Ulster Society of Organists and Choirmasters

U.S.O.C. Newsletter - March 2003

Saturday March 8th - IMPROVING THE SOUND OF YOUR CHOIR - St. Columba's Belfast, 3.00pm Expert advice from singer and teacher Ghislaine Morgan. A chance to learn in a practical session with an acknowledged expert in the field. Ghislaine Morgan is well-known as a choral clinician and her visits to the Charles Wood Summer School have been very popular.

St. Columba's Church is in King's Road, Knock, East Belfast. Approaching from the city centre, take the Newtownards Road through Ballyhackamore and turn right at the traffic lights onto the Knock Road. Turn right at the next lights (at Knock Presbyterian Church) into King's Road and the church will come up on the left.

April 12th - NEW MUSIC FOR THE AVERAGE ORGANIST (Malone Presbyterian Church, Belfast)
June - ULSTER ORGANS based on Dromore, Co. Down
September 13th - COMPOSERS' CENTENARIES (Armagh CofI Cathedral) With organist Theo Saunders
October 5th - MEMBERS' CONCERT (Down Cathedral)
November 15th - REFLECTIONS OF AN OCTOGENARIAN ORGANIST (Queen's Parade Methodist Church, Bangor) With William Adair

Since the last bulletin, things seem to have taken a turn for the better and it now looks almost certain that I shall get a permanent resident's visa for Canada and be able to settle permanently as Organist & Choir Director at St. John's Cathedral, Newfoundland. By the time you read this, I shall be enjoying the snow, the BCP(Canada) and the Casavant. I shall be back after Easter, but hopefully only for a few weeks to sell up and sort out any outstanding business - I'm not doing anything drastic until I have that visa in my hand!

In the meantime, Alasdair MacLaughlin has agreed to act as Secretary and all communications should be addressed to him (details at the foot of this page). In addition, Philip Walden has agreed to assist as Treasurer. Assuming that my own plans come to fruition, the Committee will ask the approval of the Society for the new arrangements in due course.
I would like to thank members for their encouragement and good wishes, especially over the past year. I have learned a lot and made many friends through my membership of the Society and I hope to keep in contact in the future.

Members are reminded that the Subscription for 2003 was due in January. The levels are:

Full Member 20 / Student Member 12 / Overseas Member 7

Any additional donations to the Arthur Beggs Travel Fund will , of course, be welcomed! If anyone has any doubts or queries, the Treasurer would welcome a phone call.

Castlereagh Presbyterian Church
This church is looking for someone to take up the position held by our late member Stanley Woods. The organ is a 2 manual Evans & Barr containing material by August Gern. The Revd. Graham writes: 'We are looking for someone to lead and develop the praise. We have morning and evening worship and a choir practice on a Thursday evening. The choir is energetic and enthusiastic. We would envisage an organ rebuild in the next few years.
Further details are available from myself:
21 Garland Hill Castlereagh Belfast BT8 6YL 028 90792898.'

Dromore Cathedral, Co. Down
Alasdair MacLaughlin, vacating this position on his move to St. Thomas', Belfast, gives the following details: 'Fine old Conacher organ, 2 manual 1870 - in original condition - everything works! Robed choir, keen, 15 strong, all sections represented. Weekly Choir Practice, two Sunday services 11.30am and 6.00pm. Nice people, active congregation. Details from the Very Revd. Stephen Lowry, 028 9269 2275.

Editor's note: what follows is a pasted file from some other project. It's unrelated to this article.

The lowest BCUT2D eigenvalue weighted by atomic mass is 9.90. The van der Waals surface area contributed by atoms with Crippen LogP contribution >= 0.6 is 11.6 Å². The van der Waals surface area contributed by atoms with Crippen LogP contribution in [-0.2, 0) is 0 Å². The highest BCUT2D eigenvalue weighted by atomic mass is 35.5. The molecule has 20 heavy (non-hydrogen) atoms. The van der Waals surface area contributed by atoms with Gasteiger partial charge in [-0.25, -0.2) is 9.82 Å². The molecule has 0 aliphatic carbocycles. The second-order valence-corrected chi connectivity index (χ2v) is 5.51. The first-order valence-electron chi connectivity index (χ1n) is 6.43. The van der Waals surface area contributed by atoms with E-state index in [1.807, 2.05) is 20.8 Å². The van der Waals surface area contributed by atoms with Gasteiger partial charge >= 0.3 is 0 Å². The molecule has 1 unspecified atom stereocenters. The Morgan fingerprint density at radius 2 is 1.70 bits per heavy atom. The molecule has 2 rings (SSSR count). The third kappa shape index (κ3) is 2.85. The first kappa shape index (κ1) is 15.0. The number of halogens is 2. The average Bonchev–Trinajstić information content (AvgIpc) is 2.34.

St. Mark's Church, Ballysillan, Belfast
A charming Victorian church with a 2m organ by the Irish Organ Company. Small choir, two services on a Sunday. For further details, contact the Revd. Paul Redfern, St. Mark's Rectory, 119 Ligoniel Road, Belfast BT14 8DN (028 9071 3151).

There is an open invitation from ROSEMARY PRESBYTERIAN CHURCH to attend a weekend of reflection, song inspiration and challenge, on 27th - 30th March 2003, to be conducted by Rev John Bell
Of the Church of Scotland.
Details available from Mrs Liz Eakin, Rosemary Church Office, 19 Circular Road, Belfast BT15 5HD, or email: liz@rosemarypc.fsnet.co.uk

On March 21st 2003, The Favoriti Consort will be making a visit to Belfast Cathedral.
The Favoriti Consort is a London-based professional vocal ensemble, consisting of some of the finest young singers in the UK.
The group was formed in early 2002 by David Martin (former Chorister at Belfast Cathedral) and Graeme
McCullough (former Chorister at St George's, Belfast).
All of the singers have a vast amount of experience in the solo and choral fields, regularly performing and
touring with some of the world's leading ensembles such as The Sixteen, The Tallis Scholars, The Gabrieli Consort and Chapelle du Roi, as well as choirs such as Westminster Cathedral, Westminster Abbey and St Paul's Cathedral.
The Consort will perform a sequence of music for the season of Lent, which will include a setting of The Lamentations by Brumel and the glorious motet Ne Irascaris Domine by William Byrd, plus movements from Byrd's Four Part Mass and O Nata Lux by Tallis.
Tickets are available price: 10.00 each.Further information at www.favoriti-co.uk

VISIT to St ALBANS -- 3rd - 5th May 2003
A party of 24 persons have now booked to go on this interesting visit - it is with regret that no more bookings can now be taken because of a lack of space in the hotel. Members of the Party who have booked - they will know who they are - should take note that it will only be possible to accommodate the wishes of a small number of those who expressed a preference for single rooms. The reasons have to do with the pressure on hotel space. The organisers will do their best to allocate congenial and appropriate sharers - any subsequent negotiations will have to be your own responsibility!!
Arrangements are going well, but details are not yet finalised. When they are, we shall be in contact with all the travellers.

Members who attended the AGM in January 2003 will recollect that the question of the name of the Society should be reviewed in the light of the more inclusive needs of the 21st Century. This matter was raised by a member and attracted some discussion on that occasion.
The President wishes to convey his thanks to all those who have taken the trouble to contact him with their ideas on this matter. He has undertaken to reflect on these ideas, have them discussed in the Committee, and subsequently, more widely amongst the membership.

A number of members have noted that they have not received their copies of recent Bulletins. We are reviewing membership lists at present, so if you have any changes we need to know about, please let us know. Our lists contain names, addresses, telephone numbers , email addresses, as well as degrees and info about availability for standing in weekdays and/or Sundays. We are aware for example that the email addresses of some members have changed recently.

March 2003

WHITHER CHURCH MUSIC? - A digest of addresses delivered at a meeting of the Ulster Society of Organists and Choirmasters on February 8th 2003 at St Molua's Parish Church, Stormont.